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Quarantine Station North Head 1900-1984: a history of place

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posted on 28.03.2022, 23:17 authored by Carmel Patricia Kelleher
In 1984 the Quarantine Station North Head – the oldest, largest and longest serving station in Australia - was closed and handed over to the New South Wales Government. In the following years the material degradation of the site threatened its survival, despite the promise of government funds to conserve its heritage value. After the site was leased to the heritage tourism group Mawland Hotel Management in 2006, it re-emerged as QSTATION, a retreat and conference facility where, via interactive experiences from dramatic performances and ghost tours, visitors could pay to learn something of the cultural and historical significance of the site. Packaged for public consumption and Mawland’s financial viability, the history of the station was compromised. Sandwiched between a ghoulish nineteenth century past which had little relevance to the station as a place of protection and work on the one hand, and a broader historiographical meta-narrative linking quarantine to policies, particularly in Australia and the Asia-pacific region, of restrictive immigration, nationhood, and white Australia, the twentieth century story, particularly the human face of quarantine is lost. This is exacerbated by the view that the station was in complete decline following the drop in maritime quarantines after the mid-1930s. Yet the twentieth century history of the site is a rich story of continued protective activity from the threat of disease, effective disinfection of imported goods and provision of temporary accommodation for diverse groups affected by war, natural disaster and immigration policies. This thesis aims to recover the twentieth century story by focussing on the history of the station as a history of place which allows us to consider the human face of quarantine in the built environment. Far from a ghostly site, the station was place of work, life and death, of shelter and refuge against the backdrop of some of the most important social and political changes in the nation’s twentieth century history.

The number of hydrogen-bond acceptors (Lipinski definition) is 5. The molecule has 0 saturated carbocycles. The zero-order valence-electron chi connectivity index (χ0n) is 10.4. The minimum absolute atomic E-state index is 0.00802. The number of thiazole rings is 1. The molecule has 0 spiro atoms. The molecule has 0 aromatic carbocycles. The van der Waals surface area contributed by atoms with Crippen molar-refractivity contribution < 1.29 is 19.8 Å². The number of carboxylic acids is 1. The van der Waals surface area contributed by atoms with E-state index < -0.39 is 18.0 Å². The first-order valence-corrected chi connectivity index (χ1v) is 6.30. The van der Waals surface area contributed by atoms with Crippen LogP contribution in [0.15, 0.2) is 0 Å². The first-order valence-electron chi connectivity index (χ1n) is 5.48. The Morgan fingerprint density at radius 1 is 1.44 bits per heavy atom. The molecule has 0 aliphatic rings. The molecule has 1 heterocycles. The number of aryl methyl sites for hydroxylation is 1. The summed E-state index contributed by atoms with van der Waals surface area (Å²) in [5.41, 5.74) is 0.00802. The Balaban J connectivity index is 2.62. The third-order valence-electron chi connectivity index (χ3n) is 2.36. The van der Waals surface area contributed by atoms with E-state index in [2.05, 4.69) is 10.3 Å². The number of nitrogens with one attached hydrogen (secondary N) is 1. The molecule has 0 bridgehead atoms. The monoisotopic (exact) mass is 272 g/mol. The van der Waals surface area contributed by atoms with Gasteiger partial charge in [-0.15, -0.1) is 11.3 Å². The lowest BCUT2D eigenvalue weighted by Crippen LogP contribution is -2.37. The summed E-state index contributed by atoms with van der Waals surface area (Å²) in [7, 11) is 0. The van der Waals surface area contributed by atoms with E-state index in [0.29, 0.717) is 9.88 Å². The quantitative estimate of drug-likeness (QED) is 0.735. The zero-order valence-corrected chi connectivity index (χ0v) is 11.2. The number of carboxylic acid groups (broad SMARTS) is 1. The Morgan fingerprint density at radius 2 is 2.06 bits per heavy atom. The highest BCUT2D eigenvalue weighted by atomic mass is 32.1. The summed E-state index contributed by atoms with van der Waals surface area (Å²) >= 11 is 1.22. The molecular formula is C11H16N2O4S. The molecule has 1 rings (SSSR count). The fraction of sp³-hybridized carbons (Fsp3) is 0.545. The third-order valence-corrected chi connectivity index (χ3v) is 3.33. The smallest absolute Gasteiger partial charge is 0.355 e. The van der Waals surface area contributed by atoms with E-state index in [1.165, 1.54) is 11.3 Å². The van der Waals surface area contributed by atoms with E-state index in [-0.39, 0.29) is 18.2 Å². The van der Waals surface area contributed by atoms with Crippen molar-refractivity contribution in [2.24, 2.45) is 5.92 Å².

History

Table of Contents

Introduction -- Section 1. A place of quarantine activity -- Chapter 1. North Head Quarantine Station : an overview of history and landscape at the turn of the century -- Chapter 2. Flashpoints : pandemics, an epidemic and the effects of war -- Chapter 3. Adapting to a changing environment, 1921-1984 -- Section 2. A working station -- Chapter 4. The rhythm of daily preparedness, 1912-1984 -- Chapter 5. The "forgotten" or "hidden" workforce, 1912-1984 -- Chapter 6. "Not in our backyard" : attempts at removal, 1881-1984 -- Section 3. A temporary place of refuge or respite -- Chapter 7. Those sheltered -- Chapter 8. Those detained -- Conclusion.

Notes

Theoretical thesis. Bibliography: pages 321-403

Awarding Institution

Macquarie University

Degree Type

Thesis PhD

Degree

PhD, Macquarie University, Faculty of Arts, Department of Modern History, Politics and International Relations

Department, Centre or School

Department of Modern History, Politics and International Relations

Year of Award

2015

Principal Supervisor

Alison Holland

Additional Supervisor 1

Mark Hearn

Rights

Copyright Carmel Patricia Kelleher 2014. Copyright disclaimer: http://www.copyright.mq.edu.au

Language

English

Extent

1 online resource ( 457 pages ) illustrations (some colour)

Former Identifiers

mq:41162 http://hdl.handle.net/1959.14/1038139